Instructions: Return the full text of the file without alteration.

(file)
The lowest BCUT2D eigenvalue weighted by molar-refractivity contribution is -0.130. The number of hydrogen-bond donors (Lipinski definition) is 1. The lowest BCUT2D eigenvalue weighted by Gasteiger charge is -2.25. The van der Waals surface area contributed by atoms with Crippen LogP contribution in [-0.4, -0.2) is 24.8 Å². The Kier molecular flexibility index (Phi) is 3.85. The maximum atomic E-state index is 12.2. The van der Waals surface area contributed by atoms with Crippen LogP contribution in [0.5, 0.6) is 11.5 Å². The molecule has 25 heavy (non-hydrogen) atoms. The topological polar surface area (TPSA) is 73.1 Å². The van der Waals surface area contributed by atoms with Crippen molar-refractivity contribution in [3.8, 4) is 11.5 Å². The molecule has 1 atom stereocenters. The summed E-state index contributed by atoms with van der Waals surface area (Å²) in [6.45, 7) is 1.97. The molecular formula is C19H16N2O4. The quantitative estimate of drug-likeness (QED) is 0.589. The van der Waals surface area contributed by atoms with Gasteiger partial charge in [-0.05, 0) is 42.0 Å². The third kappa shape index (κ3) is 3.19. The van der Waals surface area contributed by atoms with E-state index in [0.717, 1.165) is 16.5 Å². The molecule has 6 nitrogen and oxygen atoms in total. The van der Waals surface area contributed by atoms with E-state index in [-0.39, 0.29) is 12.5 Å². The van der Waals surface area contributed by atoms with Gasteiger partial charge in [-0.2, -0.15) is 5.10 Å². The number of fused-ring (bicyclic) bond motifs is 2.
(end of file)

The lowest BCUT2D eigenvalue weighted by molar-refractivity contribution is -0.130. The number of hydrogen-bond donors (Lipinski definition) is 1. The lowest BCUT2D eigenvalue weighted by Gasteiger charge is -2.25. The van der Waals surface area contributed by atoms with Crippen LogP contribution in [-0.4, -0.2) is 24.8 Å². The Kier molecular flexibility index (Phi) is 3.85. The maximum atomic E-state index is 12.2. The van der Waals surface area contributed by atoms with Crippen LogP contribution in [0.5, 0.6) is 11.5 Å². The molecule has 25 heavy (non-hydrogen) atoms. The topological polar surface area (TPSA) is 73.1 Å². The van der Waals surface area contributed by atoms with Crippen molar-refractivity contribution in [3.8, 4) is 11.5 Å². The molecule has 1 atom stereocenters. The summed E-state index contributed by atoms with van der Waals surface area (Å²) in [6.45, 7) is 1.97. The molecular formula is C19H16N2O4. The quantitative estimate of drug-likeness (QED) is 0.589. The van der Waals surface area contributed by atoms with Gasteiger partial charge in [-0.05, 0) is 42.0 Å². The third kappa shape index (κ3) is 3.19. The van der Waals surface area contributed by atoms with E-state index in [0.717, 1.165) is 16.5 Å². The molecule has 6 nitrogen and oxygen atoms in total. The van der Waals surface area contributed by atoms with E-state index in [-0.39, 0.29) is 12.5 Å². The van der Waals surface area contributed by atoms with Gasteiger partial charge in [-0.2, -0.15) is 5.10 Å². The number of fused-ring (bicyclic) bond motifs is 2.